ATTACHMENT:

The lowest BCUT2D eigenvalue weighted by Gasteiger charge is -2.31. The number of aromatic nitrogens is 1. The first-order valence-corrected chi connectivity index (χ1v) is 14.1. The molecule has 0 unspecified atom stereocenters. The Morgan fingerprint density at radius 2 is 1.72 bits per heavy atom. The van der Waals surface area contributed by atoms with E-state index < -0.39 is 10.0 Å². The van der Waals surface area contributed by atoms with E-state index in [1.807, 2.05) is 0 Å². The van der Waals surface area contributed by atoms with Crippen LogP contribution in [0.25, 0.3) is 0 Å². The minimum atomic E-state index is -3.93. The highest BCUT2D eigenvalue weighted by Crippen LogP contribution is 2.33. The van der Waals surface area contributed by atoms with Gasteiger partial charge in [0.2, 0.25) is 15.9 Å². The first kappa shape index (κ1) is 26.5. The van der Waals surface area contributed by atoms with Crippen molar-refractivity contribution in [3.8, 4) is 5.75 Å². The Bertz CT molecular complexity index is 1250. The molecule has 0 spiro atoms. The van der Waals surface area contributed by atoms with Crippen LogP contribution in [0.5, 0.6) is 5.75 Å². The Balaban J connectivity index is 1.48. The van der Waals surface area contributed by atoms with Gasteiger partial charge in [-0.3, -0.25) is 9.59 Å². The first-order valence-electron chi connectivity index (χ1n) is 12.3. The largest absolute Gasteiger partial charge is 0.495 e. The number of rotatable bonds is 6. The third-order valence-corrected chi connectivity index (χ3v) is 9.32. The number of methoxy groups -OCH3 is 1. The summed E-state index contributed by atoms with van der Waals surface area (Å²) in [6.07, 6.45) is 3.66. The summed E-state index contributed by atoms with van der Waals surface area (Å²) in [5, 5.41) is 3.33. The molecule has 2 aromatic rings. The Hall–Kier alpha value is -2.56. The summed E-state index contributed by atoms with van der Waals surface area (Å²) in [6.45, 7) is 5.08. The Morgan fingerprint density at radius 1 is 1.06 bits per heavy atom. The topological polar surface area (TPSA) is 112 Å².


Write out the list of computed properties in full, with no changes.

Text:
The lowest BCUT2D eigenvalue weighted by Gasteiger charge is -2.31. The number of aromatic nitrogens is 1. The first-order valence-corrected chi connectivity index (χ1v) is 14.1. The molecule has 0 unspecified atom stereocenters. The Morgan fingerprint density at radius 2 is 1.72 bits per heavy atom. The van der Waals surface area contributed by atoms with E-state index < -0.39 is 10.0 Å². The van der Waals surface area contributed by atoms with E-state index in [1.807, 2.05) is 0 Å². The van der Waals surface area contributed by atoms with Crippen LogP contribution in [0.25, 0.3) is 0 Å². The minimum atomic E-state index is -3.93. The highest BCUT2D eigenvalue weighted by Crippen LogP contribution is 2.33. The van der Waals surface area contributed by atoms with Gasteiger partial charge in [0.2, 0.25) is 15.9 Å². The first kappa shape index (κ1) is 26.5. The van der Waals surface area contributed by atoms with Crippen molar-refractivity contribution in [3.8, 4) is 5.75 Å². The Bertz CT molecular complexity index is 1250. The molecule has 0 spiro atoms. The van der Waals surface area contributed by atoms with Crippen LogP contribution in [0.5, 0.6) is 5.75 Å². The Balaban J connectivity index is 1.48. The van der Waals surface area contributed by atoms with Gasteiger partial charge in [-0.3, -0.25) is 9.59 Å². The first-order valence-electron chi connectivity index (χ1n) is 12.3. The largest absolute Gasteiger partial charge is 0.495 e. The number of rotatable bonds is 6. The third-order valence-corrected chi connectivity index (χ3v) is 9.32. The number of methoxy groups -OCH3 is 1. The summed E-state index contributed by atoms with van der Waals surface area (Å²) in [6.07, 6.45) is 3.66. The summed E-state index contributed by atoms with van der Waals surface area (Å²) in [5, 5.41) is 3.33. The molecule has 2 aromatic rings. The Hall–Kier alpha value is -2.56. The summed E-state index contributed by atoms with van der Waals surface area (Å²) in [6.45, 7) is 5.08. The Morgan fingerprint density at radius 1 is 1.06 bits per heavy atom. The topological polar surface area (TPSA) is 112 Å².